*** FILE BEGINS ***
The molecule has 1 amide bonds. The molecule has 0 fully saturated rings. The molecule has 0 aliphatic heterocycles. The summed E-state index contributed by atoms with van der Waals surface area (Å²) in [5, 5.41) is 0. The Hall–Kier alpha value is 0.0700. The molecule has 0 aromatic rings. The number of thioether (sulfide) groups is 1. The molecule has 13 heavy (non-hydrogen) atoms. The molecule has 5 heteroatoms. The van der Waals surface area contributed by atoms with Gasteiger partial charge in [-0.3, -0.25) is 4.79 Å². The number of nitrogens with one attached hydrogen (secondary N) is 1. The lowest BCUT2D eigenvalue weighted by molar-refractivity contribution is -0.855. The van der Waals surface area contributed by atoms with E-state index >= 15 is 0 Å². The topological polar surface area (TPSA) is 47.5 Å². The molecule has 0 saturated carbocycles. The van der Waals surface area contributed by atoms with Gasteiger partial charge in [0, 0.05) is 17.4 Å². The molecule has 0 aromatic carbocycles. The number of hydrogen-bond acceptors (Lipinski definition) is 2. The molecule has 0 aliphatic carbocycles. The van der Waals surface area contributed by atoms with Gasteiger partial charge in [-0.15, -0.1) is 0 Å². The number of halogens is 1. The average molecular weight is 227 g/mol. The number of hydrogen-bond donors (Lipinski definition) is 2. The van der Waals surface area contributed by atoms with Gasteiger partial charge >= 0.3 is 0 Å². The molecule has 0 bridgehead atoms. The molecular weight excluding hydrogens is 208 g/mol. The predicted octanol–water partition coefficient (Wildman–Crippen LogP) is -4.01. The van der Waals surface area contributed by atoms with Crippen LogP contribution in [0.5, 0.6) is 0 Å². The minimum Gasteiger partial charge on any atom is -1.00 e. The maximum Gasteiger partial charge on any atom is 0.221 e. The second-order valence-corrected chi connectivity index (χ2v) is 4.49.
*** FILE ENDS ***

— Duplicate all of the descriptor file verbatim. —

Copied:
The molecule has 1 amide bonds. The molecule has 0 fully saturated rings. The molecule has 0 aliphatic heterocycles. The summed E-state index contributed by atoms with van der Waals surface area (Å²) in [5, 5.41) is 0. The Hall–Kier alpha value is 0.0700. The molecule has 0 aromatic rings. The number of thioether (sulfide) groups is 1. The molecule has 13 heavy (non-hydrogen) atoms. The molecule has 5 heteroatoms. The van der Waals surface area contributed by atoms with Gasteiger partial charge in [-0.3, -0.25) is 4.79 Å². The number of nitrogens with one attached hydrogen (secondary N) is 1. The lowest BCUT2D eigenvalue weighted by molar-refractivity contribution is -0.855. The van der Waals surface area contributed by atoms with E-state index >= 15 is 0 Å². The topological polar surface area (TPSA) is 47.5 Å². The molecule has 0 saturated carbocycles. The van der Waals surface area contributed by atoms with Gasteiger partial charge in [0, 0.05) is 17.4 Å². The molecule has 0 aromatic carbocycles. The number of hydrogen-bond acceptors (Lipinski definition) is 2. The molecule has 0 aliphatic carbocycles. The van der Waals surface area contributed by atoms with Gasteiger partial charge in [-0.15, -0.1) is 0 Å². The number of halogens is 1. The average molecular weight is 227 g/mol. The number of hydrogen-bond donors (Lipinski definition) is 2. The van der Waals surface area contributed by atoms with Gasteiger partial charge >= 0.3 is 0 Å². The molecule has 0 bridgehead atoms. The molecular weight excluding hydrogens is 208 g/mol. The predicted octanol–water partition coefficient (Wildman–Crippen LogP) is -4.01. The van der Waals surface area contributed by atoms with Crippen LogP contribution in [0.5, 0.6) is 0 Å². The minimum Gasteiger partial charge on any atom is -1.00 e. The maximum Gasteiger partial charge on any atom is 0.221 e. The second-order valence-corrected chi connectivity index (χ2v) is 4.49.